Bashir stood next to the command chair to offer his persuasive skills when dealing with Garak. “Garak, any information you have could be helpful.”

    “It’s possible, my dear doctor,” Garak said with a sigh. “This is only a rumor based on information from one of our sources. He is not entirely up to speed because of his support of the Reunion Project. Because the Bureau would welcome Ghemor’s assassination, this gentleman has very little need to know.”

    "The repercussions if that ‘rumor’ is true,” Bashir offered, “would be disastrous. The Ghemor name is revered on Cardassia.”

    “You make him sound like a messiah, Doctor. He is merely the embodiment of a people disillusioned with war and aggression. The Dominion War was, as you Terrans say, the final straw. Nevertheless, we will look into this.”

    The image of Garak on the screen was replaced by the UFP seal. Bashir then looked over to Vaughn. “Sir, it’s possible the True Way is using Captain Limis in their assassination plans.”

    Vaughn raised an eyebrow.

    “Think about it,” Bashir continued, “an ex-Maquis involved in an assassination of Ghemor could turn the populace against the Federation.”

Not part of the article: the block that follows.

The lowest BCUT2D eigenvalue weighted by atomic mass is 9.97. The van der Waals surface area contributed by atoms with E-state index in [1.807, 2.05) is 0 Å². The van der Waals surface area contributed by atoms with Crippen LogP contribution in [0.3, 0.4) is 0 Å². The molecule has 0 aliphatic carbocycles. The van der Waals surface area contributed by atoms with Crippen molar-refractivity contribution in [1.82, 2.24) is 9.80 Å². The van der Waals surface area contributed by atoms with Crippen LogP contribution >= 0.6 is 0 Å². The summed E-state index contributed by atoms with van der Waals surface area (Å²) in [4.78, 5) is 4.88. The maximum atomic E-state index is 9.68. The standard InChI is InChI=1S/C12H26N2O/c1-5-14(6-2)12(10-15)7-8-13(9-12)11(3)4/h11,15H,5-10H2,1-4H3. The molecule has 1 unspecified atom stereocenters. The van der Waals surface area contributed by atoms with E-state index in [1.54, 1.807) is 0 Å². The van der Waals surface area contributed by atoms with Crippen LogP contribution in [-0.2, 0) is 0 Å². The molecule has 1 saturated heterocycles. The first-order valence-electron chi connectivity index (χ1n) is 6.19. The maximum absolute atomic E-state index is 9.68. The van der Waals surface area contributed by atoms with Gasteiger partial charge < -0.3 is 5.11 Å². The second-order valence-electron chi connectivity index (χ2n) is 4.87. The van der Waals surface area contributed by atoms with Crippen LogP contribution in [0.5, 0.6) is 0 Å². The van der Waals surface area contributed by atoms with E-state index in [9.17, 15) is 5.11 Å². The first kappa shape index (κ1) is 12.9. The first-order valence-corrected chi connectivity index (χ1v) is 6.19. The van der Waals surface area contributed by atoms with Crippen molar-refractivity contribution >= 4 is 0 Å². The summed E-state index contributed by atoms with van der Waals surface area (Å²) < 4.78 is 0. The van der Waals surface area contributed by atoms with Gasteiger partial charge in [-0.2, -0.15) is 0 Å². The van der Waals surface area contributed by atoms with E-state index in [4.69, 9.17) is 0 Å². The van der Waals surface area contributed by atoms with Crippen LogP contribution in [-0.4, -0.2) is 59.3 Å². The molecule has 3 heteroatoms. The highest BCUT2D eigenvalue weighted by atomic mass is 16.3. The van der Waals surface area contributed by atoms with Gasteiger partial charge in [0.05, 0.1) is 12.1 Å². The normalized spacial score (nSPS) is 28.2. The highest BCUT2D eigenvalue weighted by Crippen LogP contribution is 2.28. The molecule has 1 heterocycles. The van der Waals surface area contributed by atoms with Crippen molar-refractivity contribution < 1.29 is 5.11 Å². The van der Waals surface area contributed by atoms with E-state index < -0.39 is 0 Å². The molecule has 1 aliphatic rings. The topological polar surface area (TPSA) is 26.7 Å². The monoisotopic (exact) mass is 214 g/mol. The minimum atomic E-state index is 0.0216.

“And if we’re being lured into an ambush,” Vaughn added, “they’d appear to be acting in self defense.” Looking over to the helm, he ordered a course change. “Helm, increase speed to Warp 9.6. I don’t care what the dangers are. Change course to the far side of Cardassia Prime’s first moon.”

    At about the same time he was in communication with the Defiant, Garak received a priority message from the shuttle carrying the Lambda Paz crew. The rumors of an assassination attempt were true. He was on his way to warn Ghemor that one of his own personal guards was going to kill him.

    Corak, the guard on his left, stopped Garak before he could walk through the door to Ghemor’s office. “You cannot go in there,” the guard stated. “He’s in a very important meeting.”

    Odd that one of the guards would deny entry to Ghemor’s chief of staff. Garak nodded at Daro on his right. “What I have to tell him is more important,” he said to the guard in front of him.

    “He really can’t be disturbed,” Corak responded. He pulled out his phaser, shot Daro, and then shot Garak. The guard then pushed a button on the wall panel to lock the door.

    The Defiant quickly dropped out of warp, as it got closer to the runaway Cardassian shuttle. Once it slowed to impulse, Vaughn signaled for Rashid to beam the Lambda Paz crewmembers aboard. Once that was done, the Defiant streaked back into warp.

    The senior staff then convened at the situation areas at the aft of the bridge. “This is the plan,” Vaughn announced. “We will enter orbit on the far side of the first moon of Cardassia Prime. Once there, we’ll launch two shuttles. I’ll lead Team 1 to the True Way encampment. Dax, you and the MACO’s will try to get Ghemor out of danger.”